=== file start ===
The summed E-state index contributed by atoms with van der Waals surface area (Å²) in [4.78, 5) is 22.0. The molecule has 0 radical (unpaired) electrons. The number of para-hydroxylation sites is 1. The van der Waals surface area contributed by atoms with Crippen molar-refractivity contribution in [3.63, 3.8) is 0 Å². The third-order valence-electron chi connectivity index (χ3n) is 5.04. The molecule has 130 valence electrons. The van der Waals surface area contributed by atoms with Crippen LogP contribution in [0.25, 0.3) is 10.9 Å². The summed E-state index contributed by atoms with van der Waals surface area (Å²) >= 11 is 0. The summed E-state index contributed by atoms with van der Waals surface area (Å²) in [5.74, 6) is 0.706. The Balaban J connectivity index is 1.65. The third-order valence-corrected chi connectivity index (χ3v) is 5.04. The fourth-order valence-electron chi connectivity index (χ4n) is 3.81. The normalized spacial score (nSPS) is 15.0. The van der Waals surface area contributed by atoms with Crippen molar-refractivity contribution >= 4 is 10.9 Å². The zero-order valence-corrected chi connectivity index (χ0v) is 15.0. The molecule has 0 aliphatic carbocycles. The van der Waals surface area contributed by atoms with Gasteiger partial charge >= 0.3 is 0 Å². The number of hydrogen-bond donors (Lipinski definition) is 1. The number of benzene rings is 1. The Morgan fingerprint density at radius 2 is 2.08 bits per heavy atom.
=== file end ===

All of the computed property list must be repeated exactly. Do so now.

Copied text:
The summed E-state index contributed by atoms with van der Waals surface area (Å²) in [4.78, 5) is 22.0. The molecule has 0 radical (unpaired) electrons. The number of para-hydroxylation sites is 1. The van der Waals surface area contributed by atoms with Crippen molar-refractivity contribution in [3.63, 3.8) is 0 Å². The third-order valence-electron chi connectivity index (χ3n) is 5.04. The molecule has 130 valence electrons. The van der Waals surface area contributed by atoms with Crippen LogP contribution in [0.25, 0.3) is 10.9 Å². The summed E-state index contributed by atoms with van der Waals surface area (Å²) >= 11 is 0. The summed E-state index contributed by atoms with van der Waals surface area (Å²) in [5.74, 6) is 0.706. The Balaban J connectivity index is 1.65. The third-order valence-corrected chi connectivity index (χ3v) is 5.04. The fourth-order valence-electron chi connectivity index (χ4n) is 3.81. The normalized spacial score (nSPS) is 15.0. The van der Waals surface area contributed by atoms with Crippen molar-refractivity contribution >= 4 is 10.9 Å². The zero-order valence-corrected chi connectivity index (χ0v) is 15.0. The molecule has 0 aliphatic carbocycles. The van der Waals surface area contributed by atoms with Gasteiger partial charge >= 0.3 is 0 Å². The number of hydrogen-bond donors (Lipinski definition) is 1. The number of benzene rings is 1. The Morgan fingerprint density at radius 2 is 2.08 bits per heavy atom.